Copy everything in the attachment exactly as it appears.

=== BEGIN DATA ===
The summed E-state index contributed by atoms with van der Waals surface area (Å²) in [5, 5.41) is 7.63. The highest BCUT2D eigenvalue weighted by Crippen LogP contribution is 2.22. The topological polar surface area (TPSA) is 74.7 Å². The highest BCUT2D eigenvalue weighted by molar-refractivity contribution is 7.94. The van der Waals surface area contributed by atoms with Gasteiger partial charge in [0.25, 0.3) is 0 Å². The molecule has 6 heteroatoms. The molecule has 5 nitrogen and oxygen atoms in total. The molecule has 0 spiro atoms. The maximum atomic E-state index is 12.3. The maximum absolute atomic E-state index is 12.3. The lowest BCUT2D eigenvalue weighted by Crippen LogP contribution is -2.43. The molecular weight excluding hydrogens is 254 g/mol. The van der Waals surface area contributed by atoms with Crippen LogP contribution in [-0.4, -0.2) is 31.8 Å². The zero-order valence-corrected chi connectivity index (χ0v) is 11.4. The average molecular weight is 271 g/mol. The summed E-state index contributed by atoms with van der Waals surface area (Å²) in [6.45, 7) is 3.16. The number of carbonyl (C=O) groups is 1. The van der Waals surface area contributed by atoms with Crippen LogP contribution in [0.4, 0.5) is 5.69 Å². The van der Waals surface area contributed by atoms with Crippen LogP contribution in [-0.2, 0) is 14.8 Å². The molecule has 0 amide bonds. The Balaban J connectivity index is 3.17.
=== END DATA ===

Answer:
The summed E-state index contributed by atoms with van der Waals surface area (Å²) in [5, 5.41) is 7.63. The highest BCUT2D eigenvalue weighted by Crippen LogP contribution is 2.22. The topological polar surface area (TPSA) is 74.7 Å². The highest BCUT2D eigenvalue weighted by molar-refractivity contribution is 7.94. The van der Waals surface area contributed by atoms with Gasteiger partial charge in [0.25, 0.3) is 0 Å². The molecule has 6 heteroatoms. The molecule has 5 nitrogen and oxygen atoms in total. The molecule has 0 spiro atoms. The maximum atomic E-state index is 12.3. The maximum absolute atomic E-state index is 12.3. The lowest BCUT2D eigenvalue weighted by Crippen LogP contribution is -2.43. The molecular weight excluding hydrogens is 254 g/mol. The van der Waals surface area contributed by atoms with Crippen LogP contribution in [-0.4, -0.2) is 31.8 Å². The zero-order valence-corrected chi connectivity index (χ0v) is 11.4. The average molecular weight is 271 g/mol. The summed E-state index contributed by atoms with van der Waals surface area (Å²) in [6.45, 7) is 3.16. The number of carbonyl (C=O) groups is 1. The van der Waals surface area contributed by atoms with Crippen LogP contribution in [0.4, 0.5) is 5.69 Å². The van der Waals surface area contributed by atoms with Crippen LogP contribution in [-0.2, 0) is 14.8 Å². The molecule has 0 amide bonds. The Balaban J connectivity index is 3.17.